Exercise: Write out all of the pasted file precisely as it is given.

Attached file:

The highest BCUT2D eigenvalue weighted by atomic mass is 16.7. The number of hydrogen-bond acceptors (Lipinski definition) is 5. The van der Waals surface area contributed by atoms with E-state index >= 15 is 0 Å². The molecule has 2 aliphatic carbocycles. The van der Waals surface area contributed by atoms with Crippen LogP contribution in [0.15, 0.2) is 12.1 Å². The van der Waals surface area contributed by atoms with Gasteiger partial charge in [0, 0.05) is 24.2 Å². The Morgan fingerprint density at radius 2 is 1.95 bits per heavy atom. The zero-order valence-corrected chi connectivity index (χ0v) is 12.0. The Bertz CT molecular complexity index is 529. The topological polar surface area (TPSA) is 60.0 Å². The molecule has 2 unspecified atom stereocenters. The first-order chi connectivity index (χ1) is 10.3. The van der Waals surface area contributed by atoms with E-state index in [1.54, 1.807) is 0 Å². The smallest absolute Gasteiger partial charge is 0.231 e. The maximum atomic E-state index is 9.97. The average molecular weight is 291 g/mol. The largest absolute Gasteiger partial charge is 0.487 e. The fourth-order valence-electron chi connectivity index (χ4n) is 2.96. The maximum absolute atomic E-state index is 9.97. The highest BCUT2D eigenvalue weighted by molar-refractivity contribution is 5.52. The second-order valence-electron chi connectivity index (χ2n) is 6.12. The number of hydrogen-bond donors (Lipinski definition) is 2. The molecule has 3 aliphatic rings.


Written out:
The highest BCUT2D eigenvalue weighted by atomic mass is 16.7. The number of hydrogen-bond acceptors (Lipinski definition) is 5. The van der Waals surface area contributed by atoms with E-state index >= 15 is 0 Å². The molecule has 2 aliphatic carbocycles. The van der Waals surface area contributed by atoms with Crippen LogP contribution in [0.15, 0.2) is 12.1 Å². The van der Waals surface area contributed by atoms with Gasteiger partial charge in [0, 0.05) is 24.2 Å². The Morgan fingerprint density at radius 2 is 1.95 bits per heavy atom. The zero-order valence-corrected chi connectivity index (χ0v) is 12.0. The Bertz CT molecular complexity index is 529. The topological polar surface area (TPSA) is 60.0 Å². The molecule has 2 unspecified atom stereocenters. The first-order chi connectivity index (χ1) is 10.3. The van der Waals surface area contributed by atoms with E-state index in [1.54, 1.807) is 0 Å². The smallest absolute Gasteiger partial charge is 0.231 e. The maximum atomic E-state index is 9.97. The average molecular weight is 291 g/mol. The largest absolute Gasteiger partial charge is 0.487 e. The fourth-order valence-electron chi connectivity index (χ4n) is 2.96. The maximum absolute atomic E-state index is 9.97. The highest BCUT2D eigenvalue weighted by molar-refractivity contribution is 5.52. The second-order valence-electron chi connectivity index (χ2n) is 6.12. The number of hydrogen-bond donors (Lipinski definition) is 2. The molecule has 3 aliphatic rings.